Punk and funk meet at Terroir in San Francisco

Tracie P and I will never forget the first time we visited Terroir Natural Wine Bar and Merchant on Folsom in San Francisco in May 2009. We watched on as then co-owner Guilhaume Gerard, wielding an aluminum baseball bat (conveniently stowed above the bar for ready access) chased a homeless man out the door and down the street after the man attempted to steal a bottle of wine. Unflustered, Guilhaume soon returned and put the bottle back into a display case and picked up our conversation where we left off.

Terroir has seen its ups and downs since its heyday in 2009 but it’s still there and I thank goodness for it: it’s the one place that I make sure to visit every time I’m in San Francisco (since I travel there more often than not to play with Nous Non Plus, it’s tough to make time for a proper dinner but I can always find a moment for a glass of something natty).

Saturday evening, the last I spent in SF, I went to Terroir accompanied by good friend Billy and Zanotto for a celebratory lap (following our well received Col Fondo tour).

Owner Luc Ertoran poured us some great wines, including the sparkling Vin de Savoie, above, and the Mauzac and Duras by Plageoles from Gaillac.

The wines, conversation, and company were awesome and I really dig the free spirit of Terroir, where you never know whom you’re going to meet and what you’re going to taste at midnight on Saturday on the gritty side of SF.

But the thing I love the most about Terroir is how Luc — or whoever is manning the bar — always has something by the glass that will surprise and thrill me.

This gig may not be for everyone but it sure does it for me…

In other news…

A lot of folks have been quoting Matt Kramer’s recent post on “the big lie of wine democracy.” Ha! If you, like me, are laughing heartily at the thought of a byline by Wine Spectator’s Kramer with such an outrageously self-referential title, please come sit at my table and I’ll pour you some Pampanuto Bianco!

With all due respect to the many writers who are quoting him and drawing inspiration from his muzak, I think it’s worth pointing out that Kramer works for the very same military industrial complex that propagates that very same semiosis…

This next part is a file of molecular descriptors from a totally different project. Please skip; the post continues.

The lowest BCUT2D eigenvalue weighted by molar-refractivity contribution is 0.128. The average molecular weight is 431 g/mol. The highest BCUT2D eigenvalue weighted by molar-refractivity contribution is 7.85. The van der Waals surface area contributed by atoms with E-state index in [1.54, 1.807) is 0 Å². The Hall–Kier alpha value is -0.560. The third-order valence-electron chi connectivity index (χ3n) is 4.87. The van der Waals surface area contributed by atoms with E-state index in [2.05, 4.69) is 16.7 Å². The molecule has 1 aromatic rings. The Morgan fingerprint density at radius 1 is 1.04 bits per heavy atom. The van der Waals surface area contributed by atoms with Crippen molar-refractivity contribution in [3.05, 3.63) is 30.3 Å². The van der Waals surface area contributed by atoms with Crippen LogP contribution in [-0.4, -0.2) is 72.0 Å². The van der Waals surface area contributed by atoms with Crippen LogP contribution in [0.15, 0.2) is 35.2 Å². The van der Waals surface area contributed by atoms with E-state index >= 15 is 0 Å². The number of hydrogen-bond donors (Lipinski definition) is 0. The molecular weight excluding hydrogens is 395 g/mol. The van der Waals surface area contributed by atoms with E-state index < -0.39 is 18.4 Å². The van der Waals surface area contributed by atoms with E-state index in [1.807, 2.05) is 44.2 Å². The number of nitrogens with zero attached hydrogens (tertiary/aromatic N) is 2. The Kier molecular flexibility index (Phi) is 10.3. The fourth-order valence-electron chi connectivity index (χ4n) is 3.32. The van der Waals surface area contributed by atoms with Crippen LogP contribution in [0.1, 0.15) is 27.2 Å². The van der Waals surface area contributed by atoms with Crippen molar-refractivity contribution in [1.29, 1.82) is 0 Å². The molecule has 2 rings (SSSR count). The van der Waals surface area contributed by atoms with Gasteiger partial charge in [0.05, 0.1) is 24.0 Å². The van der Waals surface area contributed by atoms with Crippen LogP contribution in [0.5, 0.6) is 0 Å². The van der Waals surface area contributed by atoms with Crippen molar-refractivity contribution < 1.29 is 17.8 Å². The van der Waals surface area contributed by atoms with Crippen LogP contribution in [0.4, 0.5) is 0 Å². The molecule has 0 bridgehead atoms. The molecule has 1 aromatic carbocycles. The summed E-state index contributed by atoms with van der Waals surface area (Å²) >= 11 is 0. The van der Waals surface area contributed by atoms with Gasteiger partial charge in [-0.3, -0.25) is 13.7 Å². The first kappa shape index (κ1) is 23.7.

Wine for thought for this last weekend before Tracie P, Georgia P, and I head to Italy for our 2012 harvest trip…

Thanks for reading and buon weekend yall!

Red, white, and sparkling carpet at Kermit Lynch Tasting

Some of the cool people I got to taste with in San Francisco…

The pre-Kermit-Lynch-tasting evening began with an aperitif of stinky wine at Terroir Natural Wine Merchant where we hung with my new friend Guilhaume Gerard. Between him chasing off a would-be shoplifter, a discussion of the cutthroat nature of our trade, and some Django on vinyl (how cool is that?), we had a fantastic time. I’m really digging Guilhaume’s blog, Wine Digger, and highly recommend it. (Book editors: there’s a story there that hasn’t been told yet.)

The pre-tasting dinner was held at an excellent restaurant I’d never been to, Jardinière, with a very chic, glamorous art-deco ambiance and great food. The man himself, Kermit, took time out to chat music and pose for a photo-op with me and the lovely Tracie B.

Also got to taste with Gerard’s partners the next day at the portfolio tasting, Luc Ertoran and Dagan Ministero (to the left and right, respectively) and their friend Ian Becker of Arlequin Wine Merchant in SF.

The previous week, I tasted beer not wine with Clark Z. Terry, who came to see our band Nous Non Plus play in SF. In my view, Clark represents the future of wine marketing: he’s cool, he’s hip, he’s way-friggin-intelligent, and he’s dialing Kermit into the age of viral marketing. Check out the Kermit blog, authored by Clark.